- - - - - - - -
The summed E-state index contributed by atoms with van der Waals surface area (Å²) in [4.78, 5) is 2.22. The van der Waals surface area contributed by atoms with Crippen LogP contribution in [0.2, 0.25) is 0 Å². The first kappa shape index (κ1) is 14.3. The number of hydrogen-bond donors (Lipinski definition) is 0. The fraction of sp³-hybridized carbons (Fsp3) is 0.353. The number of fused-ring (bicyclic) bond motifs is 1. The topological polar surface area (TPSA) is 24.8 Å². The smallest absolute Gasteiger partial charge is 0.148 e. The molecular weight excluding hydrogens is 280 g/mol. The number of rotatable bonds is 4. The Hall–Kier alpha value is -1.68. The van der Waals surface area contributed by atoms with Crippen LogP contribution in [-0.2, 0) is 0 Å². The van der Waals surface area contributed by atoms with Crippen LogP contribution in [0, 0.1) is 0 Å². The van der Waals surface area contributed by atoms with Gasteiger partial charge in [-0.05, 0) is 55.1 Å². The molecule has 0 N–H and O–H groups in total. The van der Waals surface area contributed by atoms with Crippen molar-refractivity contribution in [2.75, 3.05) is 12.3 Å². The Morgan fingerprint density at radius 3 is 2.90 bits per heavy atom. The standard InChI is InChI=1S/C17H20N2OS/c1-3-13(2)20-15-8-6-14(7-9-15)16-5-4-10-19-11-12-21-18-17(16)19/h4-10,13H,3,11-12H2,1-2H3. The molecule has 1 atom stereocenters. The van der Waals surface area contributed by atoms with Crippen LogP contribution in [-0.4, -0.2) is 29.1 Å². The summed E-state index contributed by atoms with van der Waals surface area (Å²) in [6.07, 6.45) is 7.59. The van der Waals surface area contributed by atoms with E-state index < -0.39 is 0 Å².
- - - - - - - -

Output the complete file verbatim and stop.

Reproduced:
The summed E-state index contributed by atoms with van der Waals surface area (Å²) in [4.78, 5) is 2.22. The van der Waals surface area contributed by atoms with Crippen LogP contribution in [0.2, 0.25) is 0 Å². The first kappa shape index (κ1) is 14.3. The number of hydrogen-bond donors (Lipinski definition) is 0. The fraction of sp³-hybridized carbons (Fsp3) is 0.353. The number of fused-ring (bicyclic) bond motifs is 1. The topological polar surface area (TPSA) is 24.8 Å². The smallest absolute Gasteiger partial charge is 0.148 e. The molecular weight excluding hydrogens is 280 g/mol. The number of rotatable bonds is 4. The Hall–Kier alpha value is -1.68. The van der Waals surface area contributed by atoms with Crippen LogP contribution in [-0.2, 0) is 0 Å². The van der Waals surface area contributed by atoms with Crippen LogP contribution in [0, 0.1) is 0 Å². The van der Waals surface area contributed by atoms with Gasteiger partial charge in [-0.05, 0) is 55.1 Å². The molecule has 0 N–H and O–H groups in total. The van der Waals surface area contributed by atoms with Crippen molar-refractivity contribution in [2.75, 3.05) is 12.3 Å². The Morgan fingerprint density at radius 3 is 2.90 bits per heavy atom. The standard InChI is InChI=1S/C17H20N2OS/c1-3-13(2)20-15-8-6-14(7-9-15)16-5-4-10-19-11-12-21-18-17(16)19/h4-10,13H,3,11-12H2,1-2H3. The molecule has 1 atom stereocenters. The van der Waals surface area contributed by atoms with Crippen LogP contribution in [-0.4, -0.2) is 29.1 Å². The summed E-state index contributed by atoms with van der Waals surface area (Å²) in [6.07, 6.45) is 7.59. The van der Waals surface area contributed by atoms with E-state index < -0.39 is 0 Å².